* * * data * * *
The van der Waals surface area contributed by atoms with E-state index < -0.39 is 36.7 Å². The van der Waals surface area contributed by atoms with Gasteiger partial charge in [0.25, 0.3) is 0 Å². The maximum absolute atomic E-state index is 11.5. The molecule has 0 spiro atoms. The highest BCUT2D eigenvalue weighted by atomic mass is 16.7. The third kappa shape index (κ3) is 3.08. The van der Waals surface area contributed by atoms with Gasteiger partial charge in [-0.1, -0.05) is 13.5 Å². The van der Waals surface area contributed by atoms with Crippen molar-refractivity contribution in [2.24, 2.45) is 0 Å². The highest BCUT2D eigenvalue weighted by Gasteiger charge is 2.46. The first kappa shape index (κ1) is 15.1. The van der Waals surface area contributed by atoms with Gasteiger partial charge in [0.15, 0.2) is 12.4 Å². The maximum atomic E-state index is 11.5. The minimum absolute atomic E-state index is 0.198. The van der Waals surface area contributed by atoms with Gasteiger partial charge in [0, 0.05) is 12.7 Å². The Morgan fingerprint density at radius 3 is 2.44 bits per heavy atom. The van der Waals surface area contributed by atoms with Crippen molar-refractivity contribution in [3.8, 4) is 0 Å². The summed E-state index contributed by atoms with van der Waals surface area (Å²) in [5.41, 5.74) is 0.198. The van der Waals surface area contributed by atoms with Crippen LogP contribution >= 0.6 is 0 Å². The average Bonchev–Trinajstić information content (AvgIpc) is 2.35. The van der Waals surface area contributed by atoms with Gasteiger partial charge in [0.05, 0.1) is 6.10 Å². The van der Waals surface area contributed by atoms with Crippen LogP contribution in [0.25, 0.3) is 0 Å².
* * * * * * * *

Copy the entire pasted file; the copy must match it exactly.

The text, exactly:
The van der Waals surface area contributed by atoms with E-state index < -0.39 is 36.7 Å². The van der Waals surface area contributed by atoms with Gasteiger partial charge in [0.25, 0.3) is 0 Å². The maximum absolute atomic E-state index is 11.5. The molecule has 0 spiro atoms. The highest BCUT2D eigenvalue weighted by atomic mass is 16.7. The third kappa shape index (κ3) is 3.08. The van der Waals surface area contributed by atoms with Gasteiger partial charge in [-0.1, -0.05) is 13.5 Å². The van der Waals surface area contributed by atoms with Crippen molar-refractivity contribution in [2.24, 2.45) is 0 Å². The highest BCUT2D eigenvalue weighted by Gasteiger charge is 2.46. The first kappa shape index (κ1) is 15.1. The van der Waals surface area contributed by atoms with Gasteiger partial charge in [0.15, 0.2) is 12.4 Å². The maximum atomic E-state index is 11.5. The minimum absolute atomic E-state index is 0.198. The van der Waals surface area contributed by atoms with Gasteiger partial charge in [0, 0.05) is 12.7 Å². The Morgan fingerprint density at radius 3 is 2.44 bits per heavy atom. The van der Waals surface area contributed by atoms with Crippen molar-refractivity contribution in [3.8, 4) is 0 Å². The summed E-state index contributed by atoms with van der Waals surface area (Å²) in [5.41, 5.74) is 0.198. The van der Waals surface area contributed by atoms with Crippen LogP contribution >= 0.6 is 0 Å². The average Bonchev–Trinajstić information content (AvgIpc) is 2.35. The van der Waals surface area contributed by atoms with Gasteiger partial charge in [0.05, 0.1) is 6.10 Å². The van der Waals surface area contributed by atoms with Crippen LogP contribution in [0.25, 0.3) is 0 Å².